3

#PSTip Get your reboot history

Have you ever wondered how often is your station rebooted? Let’s ask the Windows Event Log and get time of last five reboots. You will use the Get-WinEvent cmdlet to connect to System event log. You are interested in “The Event log service was started.” event which has Id 6005. Let’s build a nice little XML query using here-string:

$xml=@'
<QueryList>
<Query Id="0" Path="System">
<Select Path="System">*[System[(EventID=6005)]]</Select>
</Query>
</QueryList>
'@

PS> Get-WinEvent -FilterXml $xml -MaxEvents 5

   ProviderName: EventLog

TimeCreated                     Id LevelDisplayName Message
-----------                     -- ---------------- -------
10/8/2012 2:12:32 PM          6005 Information      The Event log service was started.
10/8/2012 10:52:34 AM         6005 Information      The Event log service was started.
10/8/2012 9:56:53 AM          6005 Information      The Event log service was started.
10/5/2012 11:53:52 AM         6005 Information      The Event log service was started.
10/4/2012 4:30:08 PM          6005 Information      The Event log service was started.

There is of course a 6006 event if you are more interested in shutdowns.

Another thing to notice is that the cmdlet itself implements a possibility to access event log on remote computers, making it an ideal tool for creating remote statistics.

PS> Get-WinEvent -FilterXml $xml -MaxEvents 5 -ComputerName Server01,Server02
Filed in: Columns, Tips and Tricks Tags: , , ,

3 Responses to "#PSTip Get your reboot history"

  1. Pasquale Lantella says:

    Alternatively you may check for Event ID 1074 which tells us about the shutdown and Reboot reason and User.

    Get-EventLog -LogName System -ComputerName PC1 |
    where {$_.EventId -eq 1074} |
    ForEach-Object {

    $rv = New-Object PSObject | Select-Object Date, User, Action, process, Reason, ReasonCode, Comment, Message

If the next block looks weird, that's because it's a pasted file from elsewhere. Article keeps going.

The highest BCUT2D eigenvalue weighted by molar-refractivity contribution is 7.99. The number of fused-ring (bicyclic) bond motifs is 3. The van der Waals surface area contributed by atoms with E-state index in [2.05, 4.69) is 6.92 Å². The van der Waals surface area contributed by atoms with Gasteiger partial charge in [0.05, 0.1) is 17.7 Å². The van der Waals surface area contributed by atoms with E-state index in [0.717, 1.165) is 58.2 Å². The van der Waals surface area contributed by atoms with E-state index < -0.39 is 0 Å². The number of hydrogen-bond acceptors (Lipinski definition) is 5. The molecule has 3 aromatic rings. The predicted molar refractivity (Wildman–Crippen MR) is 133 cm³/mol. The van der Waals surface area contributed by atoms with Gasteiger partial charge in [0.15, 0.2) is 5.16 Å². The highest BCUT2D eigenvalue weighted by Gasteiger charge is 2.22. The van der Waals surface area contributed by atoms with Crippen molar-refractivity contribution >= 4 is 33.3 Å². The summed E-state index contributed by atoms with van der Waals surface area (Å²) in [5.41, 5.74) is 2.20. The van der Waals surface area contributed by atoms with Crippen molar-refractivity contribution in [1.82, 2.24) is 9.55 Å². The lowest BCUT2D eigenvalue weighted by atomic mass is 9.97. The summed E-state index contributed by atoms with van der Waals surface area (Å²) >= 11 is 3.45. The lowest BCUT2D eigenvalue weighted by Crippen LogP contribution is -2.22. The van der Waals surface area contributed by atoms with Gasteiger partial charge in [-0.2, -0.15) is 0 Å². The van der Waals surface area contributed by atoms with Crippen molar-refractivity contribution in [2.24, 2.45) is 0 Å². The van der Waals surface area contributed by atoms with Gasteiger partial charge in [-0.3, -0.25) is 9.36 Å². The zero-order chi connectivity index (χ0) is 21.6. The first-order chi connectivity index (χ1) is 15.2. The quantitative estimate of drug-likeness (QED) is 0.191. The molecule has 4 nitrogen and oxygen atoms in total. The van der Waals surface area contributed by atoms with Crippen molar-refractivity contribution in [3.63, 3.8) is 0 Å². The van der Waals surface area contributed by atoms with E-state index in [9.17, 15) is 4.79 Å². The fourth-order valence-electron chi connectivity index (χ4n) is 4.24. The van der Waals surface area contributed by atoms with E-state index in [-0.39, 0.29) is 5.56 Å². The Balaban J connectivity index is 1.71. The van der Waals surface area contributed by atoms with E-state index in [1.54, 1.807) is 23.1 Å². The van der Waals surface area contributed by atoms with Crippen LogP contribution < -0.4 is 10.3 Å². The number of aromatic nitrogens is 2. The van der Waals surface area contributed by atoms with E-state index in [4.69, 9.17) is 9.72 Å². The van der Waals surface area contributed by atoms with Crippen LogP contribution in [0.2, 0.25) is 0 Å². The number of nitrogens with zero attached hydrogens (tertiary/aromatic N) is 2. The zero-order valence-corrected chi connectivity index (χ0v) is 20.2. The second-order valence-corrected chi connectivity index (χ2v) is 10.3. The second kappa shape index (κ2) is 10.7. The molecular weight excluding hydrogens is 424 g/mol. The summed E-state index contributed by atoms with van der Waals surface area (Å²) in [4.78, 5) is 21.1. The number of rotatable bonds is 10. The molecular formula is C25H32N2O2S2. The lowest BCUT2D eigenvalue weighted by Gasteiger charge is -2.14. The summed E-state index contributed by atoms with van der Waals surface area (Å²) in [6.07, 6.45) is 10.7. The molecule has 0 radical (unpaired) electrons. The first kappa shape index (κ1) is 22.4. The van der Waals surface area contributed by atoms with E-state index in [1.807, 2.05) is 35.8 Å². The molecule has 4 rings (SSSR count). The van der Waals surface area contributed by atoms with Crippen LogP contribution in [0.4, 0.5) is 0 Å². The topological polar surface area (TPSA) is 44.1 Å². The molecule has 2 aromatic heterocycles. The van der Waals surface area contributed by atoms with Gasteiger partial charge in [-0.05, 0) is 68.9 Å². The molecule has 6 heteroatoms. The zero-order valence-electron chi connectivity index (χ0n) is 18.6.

if ($_.ReplacementStrings[4]) {
    $rv.Date = $_.TimeGenerated
    $rv.User = $_.ReplacementStrings[6]
    $rv.Process = $_.ReplacementStrings[0]
    $rv.Action = $_.ReplacementStrings[4]
    $rv.Reason = $_.ReplacementStrings[2]
    $rv.ReasonCode = $_.ReplacementStrings[3]
    $rv.Comment = $_.ReplacementStrings[5]
    $rv.Message = $_.Message
    $rv
    }
    } | Select-Object Date, Action, Reason, User

    output looks like this:

    Date Action Reason User
    —- —— —— —-
    15.10.2012 05:00:00 Neustart Kein Titel für den Grund NT-AUTORITÄTSYSTEM
    08.10.2012 05:00:00 Neustart Kein Titel für den Grund NT-AUTORITÄTSYSTEM
    25.10.2011 14:52:04 Ausschalten Kein Titel für den Grund PC1username
    22.08.2011 18:24:23 Herunterfahren Herunterfahren von Legacy-API NT-AUTORITÄTSYSTEM

  2. JakubJares says:

    I decided to go with the start event log service event, because it by default occurs on every system start. Since operating sytstem can halt or a power failure may occur, the 1074 may not be present in the system log, making false impression nothing has happened. I have to admin the 6006 mentioned in the tip falls into the same category.

  3. Thom Schumacher says:

    Nice writeup came in very handy.

Leave a Reply

Submit Comment

© 2016 PowerShell Magazine. All rights reserved. XHTML / CSS Valid.
Proudly designed by Theme Junkie.
%d bloggers like this: